Attack allows Mac malware to piggyback on your webcam, while it’s in use

And the user has no idea…

David bisson
David Bisson

Attack allows OS X malware to piggyback on your webcam, while it's in use

A new attack allows Mac malware to record video and audio whenever a victim legitimately turns on their webcam, without drawing attention to itself.

Now it’s no surprise that malware would leverage webcams in an attempt to spy on OS X users. A victim could blurt out personal information which attackers could use for identity theft, or peeping toms could secretly record footage with the intention of blackmailing the unwitting victim.

That explains why some of the recent malware samples for OS X, including Eleanor and Mokes, come equipped with the ability to record video and audio content from infected computers.

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But it’s not easy to activate the webcam without the victim knowing. Just take a look at the image above.

See that little green dot? That’s an firmware-based LED light that activates every time someone turns on the camera. As such, an actor would have a hard time disabling the light.

But according to one security researcher, that little security feature might not matter anymore.

The new attack has been described by Synack’s Patrick Wardle, who in the past uncovered a way to bypass GateKeeper, developed possible exploits for the Rootpipe security flaw, and created a host of free tools to advance OS X security.

Wardle on his webcam

As Wardle is explaining at the Virus Bulletin 2016 conference in Denver, Colorado, this week:

“After examining various ‘webcam-aware’ OS X malware samples, the research will show a new ‘attack’ that would allow such malware to stealthily monitor the system for legitimate user-initiated video sessions, then surreptitious piggyback into this in order to covertly record the session. As there are no visible indications of this malicious activity (as the LED light is already on), the malware can record both audio and video without fear of detection.”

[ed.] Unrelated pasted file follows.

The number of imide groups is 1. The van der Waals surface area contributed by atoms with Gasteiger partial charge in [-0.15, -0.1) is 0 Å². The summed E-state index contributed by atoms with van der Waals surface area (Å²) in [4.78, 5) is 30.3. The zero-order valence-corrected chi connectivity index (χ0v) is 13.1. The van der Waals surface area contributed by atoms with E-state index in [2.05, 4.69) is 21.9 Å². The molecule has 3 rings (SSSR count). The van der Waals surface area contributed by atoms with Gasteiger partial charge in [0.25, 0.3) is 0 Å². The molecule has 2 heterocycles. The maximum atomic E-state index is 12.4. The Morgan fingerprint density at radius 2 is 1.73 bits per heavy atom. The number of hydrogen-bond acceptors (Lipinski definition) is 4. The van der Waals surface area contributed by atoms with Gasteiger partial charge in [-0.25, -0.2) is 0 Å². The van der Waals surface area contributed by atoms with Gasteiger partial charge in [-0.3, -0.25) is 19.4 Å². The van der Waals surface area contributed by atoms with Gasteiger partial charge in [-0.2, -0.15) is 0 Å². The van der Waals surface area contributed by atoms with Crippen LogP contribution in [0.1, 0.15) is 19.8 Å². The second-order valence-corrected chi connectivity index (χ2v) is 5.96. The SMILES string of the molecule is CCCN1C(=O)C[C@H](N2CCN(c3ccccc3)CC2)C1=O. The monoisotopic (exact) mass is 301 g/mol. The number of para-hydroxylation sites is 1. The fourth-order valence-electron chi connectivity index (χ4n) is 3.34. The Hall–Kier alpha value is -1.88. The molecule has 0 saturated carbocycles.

Screen shot 2016 10 06 at 9.53.47 am

To detect the webcam session, the malware enumerates the camera and registers for notifications. Once it receives a notification that the camera is turned on, it begins recording. It then turns off once the session has ended.

And the user never even knows any of this has happened!

Okay, so what’s the big deal? Just slap a piece of tape over the webcam and call it a day.

That might work for some people but not for all users. What about the couple that likes to FaceTime while one of them is on a business trip? Or the business team that relies on Skype for its telecommuting workforce?

It’s because of those users that Wardle has developed OverSight, a new tool that protects against piggybacking OS X webcam attacks.

Whenever a program activates the internal mic or accesses the webcam, OverSight displays an alert. A user can then choose to allow or block the program.


Best of all, the tool is absolutely free.

You can also learn more about Wardle’s talk and other presentations at Virus Bulletin 2016 on the conference website.

David Bisson is an infosec news junkie and security journalist. He works as Contributing Editor for Graham Cluley Security News and Associate Editor for Tripwire's "The State of Security" blog.

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